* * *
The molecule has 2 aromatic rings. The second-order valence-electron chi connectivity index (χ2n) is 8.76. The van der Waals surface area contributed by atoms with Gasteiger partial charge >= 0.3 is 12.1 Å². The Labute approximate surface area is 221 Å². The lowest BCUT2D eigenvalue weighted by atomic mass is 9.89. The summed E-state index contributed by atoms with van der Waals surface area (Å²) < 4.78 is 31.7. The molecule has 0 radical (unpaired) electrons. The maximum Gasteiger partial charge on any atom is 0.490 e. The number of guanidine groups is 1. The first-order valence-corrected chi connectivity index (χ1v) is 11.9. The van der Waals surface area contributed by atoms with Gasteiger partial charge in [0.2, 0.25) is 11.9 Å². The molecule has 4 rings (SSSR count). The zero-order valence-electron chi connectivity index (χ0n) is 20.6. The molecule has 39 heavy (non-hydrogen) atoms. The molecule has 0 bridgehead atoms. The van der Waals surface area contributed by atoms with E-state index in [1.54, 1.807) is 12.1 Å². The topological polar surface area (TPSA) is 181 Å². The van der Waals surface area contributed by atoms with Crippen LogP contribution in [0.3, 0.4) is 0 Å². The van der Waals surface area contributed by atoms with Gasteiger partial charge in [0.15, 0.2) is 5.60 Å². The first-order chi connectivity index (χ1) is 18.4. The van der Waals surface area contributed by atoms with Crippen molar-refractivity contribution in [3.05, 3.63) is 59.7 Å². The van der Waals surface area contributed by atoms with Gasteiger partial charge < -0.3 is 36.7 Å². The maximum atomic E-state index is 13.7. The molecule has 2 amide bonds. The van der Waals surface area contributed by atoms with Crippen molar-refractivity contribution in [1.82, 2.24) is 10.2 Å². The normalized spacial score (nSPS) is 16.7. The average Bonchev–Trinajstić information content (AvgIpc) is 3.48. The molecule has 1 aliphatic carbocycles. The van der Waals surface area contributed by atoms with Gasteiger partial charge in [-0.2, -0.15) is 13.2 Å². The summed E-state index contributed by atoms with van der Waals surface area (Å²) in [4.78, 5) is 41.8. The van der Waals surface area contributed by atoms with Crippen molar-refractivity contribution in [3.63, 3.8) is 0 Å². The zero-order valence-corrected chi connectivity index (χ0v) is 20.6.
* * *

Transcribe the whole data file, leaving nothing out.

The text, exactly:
The molecule has 2 aromatic rings. The second-order valence-electron chi connectivity index (χ2n) is 8.76. The van der Waals surface area contributed by atoms with Gasteiger partial charge >= 0.3 is 12.1 Å². The Labute approximate surface area is 221 Å². The lowest BCUT2D eigenvalue weighted by atomic mass is 9.89. The summed E-state index contributed by atoms with van der Waals surface area (Å²) < 4.78 is 31.7. The molecule has 0 radical (unpaired) electrons. The maximum Gasteiger partial charge on any atom is 0.490 e. The number of guanidine groups is 1. The first-order valence-corrected chi connectivity index (χ1v) is 11.9. The van der Waals surface area contributed by atoms with Gasteiger partial charge in [0.2, 0.25) is 11.9 Å². The molecule has 4 rings (SSSR count). The zero-order valence-electron chi connectivity index (χ0n) is 20.6. The molecule has 39 heavy (non-hydrogen) atoms. The molecule has 0 bridgehead atoms. The van der Waals surface area contributed by atoms with E-state index in [1.54, 1.807) is 12.1 Å². The topological polar surface area (TPSA) is 181 Å². The van der Waals surface area contributed by atoms with Crippen LogP contribution in [0.3, 0.4) is 0 Å². The van der Waals surface area contributed by atoms with Gasteiger partial charge in [0.15, 0.2) is 5.60 Å². The first-order chi connectivity index (χ1) is 18.4. The van der Waals surface area contributed by atoms with Crippen molar-refractivity contribution in [3.05, 3.63) is 59.7 Å². The van der Waals surface area contributed by atoms with Gasteiger partial charge < -0.3 is 36.7 Å². The maximum atomic E-state index is 13.7. The molecule has 2 amide bonds. The van der Waals surface area contributed by atoms with Crippen molar-refractivity contribution in [1.82, 2.24) is 10.2 Å². The normalized spacial score (nSPS) is 16.7. The average Bonchev–Trinajstić information content (AvgIpc) is 3.48. The molecule has 1 aliphatic carbocycles. The van der Waals surface area contributed by atoms with Gasteiger partial charge in [-0.2, -0.15) is 13.2 Å². The summed E-state index contributed by atoms with van der Waals surface area (Å²) in [4.78, 5) is 41.8. The van der Waals surface area contributed by atoms with Crippen molar-refractivity contribution in [3.63, 3.8) is 0 Å². The zero-order valence-corrected chi connectivity index (χ0v) is 20.6.